Risk can be defined in a variety of ways depending on the sector or industry to which this is ascribed. For example, in the insurance industry risk can mean economic risk which can affect a person’s or organization’s economic security. People take insurance coverage to minimize the effects of a loss (death, disability etc.) thus maintaining a sense of security for himself and his family and/or beneficiaries. On the business and investment side, risk can mean the loss of value of a stock or capital. Overall, risk is defined as the possibility of a loss, hazard or injury that can occur to a person or organization at any given time.
We can then state that risk is present in everything people do. Risks that are not properly addressed and managed can disrupt the attainment of the personal or organizational objectives. The question of what levels of risk can an organization endure so that the organizational objectives will not be unjustly modified or rendered useless is a question every stakeholder must answer. In the world of business aside from knowing the risks, what sort of strategies can be employed so that the organizational strengths can be maximized and opportunities widened.
It is in this regard that strategies must be developed and implemented properly in order to counter the ill effects of risks. Generally, a strategy is matching the organization’s internal resources with the opportunities offered by the external environment.
For example, doing business these days does not only mean interacting with customers locally or just those within the geographical limit of where the physical business is but can also mean taking the whole world as the possible market for a firm’s products and services. This is where the internet comes in which can also spell the difference between success and failure of an enterprise nowadays. A business organization not willing to accept the technological changes happening around is bound to limit its reach and potentials.
Relative to this is that marketing as a discipline must now be understood in the context of globalization. Again, the rise of the internet and the continuously evolving technology has reshaped and is still reshaping the familiar brick and mortar business model. Thus, a business strategy can now include: diversification, mergers and acquisitions, strategic alliances, cost advantage, competitive advantage, business clustering, price leadership, market dominance, reengineering, downsizing, restructuring, de-layering among others.
Yet, a common business strategy utilized by organizations and manufacturers is Porter’s Five Forces of Competition (Porter, 2008). The five forces as expounded by Michael Porter are: Rivalry, Customers, Suppliers, Entrants and Substitutes that focuses on the advantages of low cost leadership.
The first one is rivalry and this means that competitors will likely avoid going into a price war with a known company espousing a low cost strategy. If the competitor would also wage a price war in order to win the market, the likelihood is high that the low cost company will still earn profits while the new competitor will not.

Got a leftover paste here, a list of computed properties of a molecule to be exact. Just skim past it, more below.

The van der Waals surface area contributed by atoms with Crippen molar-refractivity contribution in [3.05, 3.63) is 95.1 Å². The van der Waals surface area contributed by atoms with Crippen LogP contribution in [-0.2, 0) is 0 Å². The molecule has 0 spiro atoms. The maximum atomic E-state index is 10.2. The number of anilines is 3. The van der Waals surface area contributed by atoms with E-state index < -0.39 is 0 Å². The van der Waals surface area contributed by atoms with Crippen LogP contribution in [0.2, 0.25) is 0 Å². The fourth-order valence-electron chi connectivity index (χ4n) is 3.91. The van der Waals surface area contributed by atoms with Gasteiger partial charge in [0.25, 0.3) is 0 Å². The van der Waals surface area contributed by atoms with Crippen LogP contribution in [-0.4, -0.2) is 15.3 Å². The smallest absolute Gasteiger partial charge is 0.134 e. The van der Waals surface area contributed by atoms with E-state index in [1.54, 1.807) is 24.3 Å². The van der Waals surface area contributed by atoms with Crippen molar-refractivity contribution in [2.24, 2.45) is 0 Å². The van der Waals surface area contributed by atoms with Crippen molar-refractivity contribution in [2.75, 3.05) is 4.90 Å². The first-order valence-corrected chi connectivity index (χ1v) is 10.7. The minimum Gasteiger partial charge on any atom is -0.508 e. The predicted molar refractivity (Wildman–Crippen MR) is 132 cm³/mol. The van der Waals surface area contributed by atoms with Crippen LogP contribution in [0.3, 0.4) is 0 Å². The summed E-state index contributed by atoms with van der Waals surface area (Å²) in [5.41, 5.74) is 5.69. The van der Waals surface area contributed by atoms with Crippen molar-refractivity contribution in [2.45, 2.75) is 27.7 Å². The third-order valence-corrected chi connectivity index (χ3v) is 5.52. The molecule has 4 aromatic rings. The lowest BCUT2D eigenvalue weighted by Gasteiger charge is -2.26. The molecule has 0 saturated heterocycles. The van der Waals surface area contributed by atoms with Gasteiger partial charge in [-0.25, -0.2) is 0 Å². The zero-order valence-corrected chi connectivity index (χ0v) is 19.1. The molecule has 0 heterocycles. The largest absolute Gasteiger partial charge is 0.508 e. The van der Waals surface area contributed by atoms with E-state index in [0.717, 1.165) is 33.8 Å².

The customers model on the other hand talks about the pressure end users can exert that can force manufacturing companies to produce goods and services at lower prices and later on those same companies that was forced to reduce their prices might go bankrupt leaving the more established low-cost based companies to monopolize the market.
The supplier’s model is about the relationship between the supplier and the buyer. When there are few suppliers the tendency is to ask for price increase from the buyers, this will lead again to an advantage for the low-cost based companies’ ability to absorb increase in prices without much effect on their customers.
Entrants describe a barrier to entry created by the cost leaders because of their operational efficiency reducing their product and services’ costs. And lastly, low cost leaders can attract customers because of their lower priced offerings while at the same time have the ability to develop substitutes for similarly low priced products.
Whatever strategies organizations will choose in order to win a market or create new one, it is imperative to always consider its internal strengths vis-à-vis the opportunities offered by the external environment. Much the same way, is to also consider the organization’s weaknesses relative to the threats posed by the competitors, the current political arena, economic situation and the likes.
For some, this basic strategy may be considered an old school advice yet this has been tried and tested before many times over with a high success rate. So why reinvent the wheel and destroy something that is already working. Start with the fundamentals and with the organization’s confidence growing then it can now attempt a more “advanced” and up-to-date strategies to implement suited to its needs and wants.
Porter, M.E. (2008). The five competitive forces that shape strategy. Retrieved December 7, 2012 from http://hbr.org/2008/01/the-five-competitive-forces-that-shape-strategy/ar/1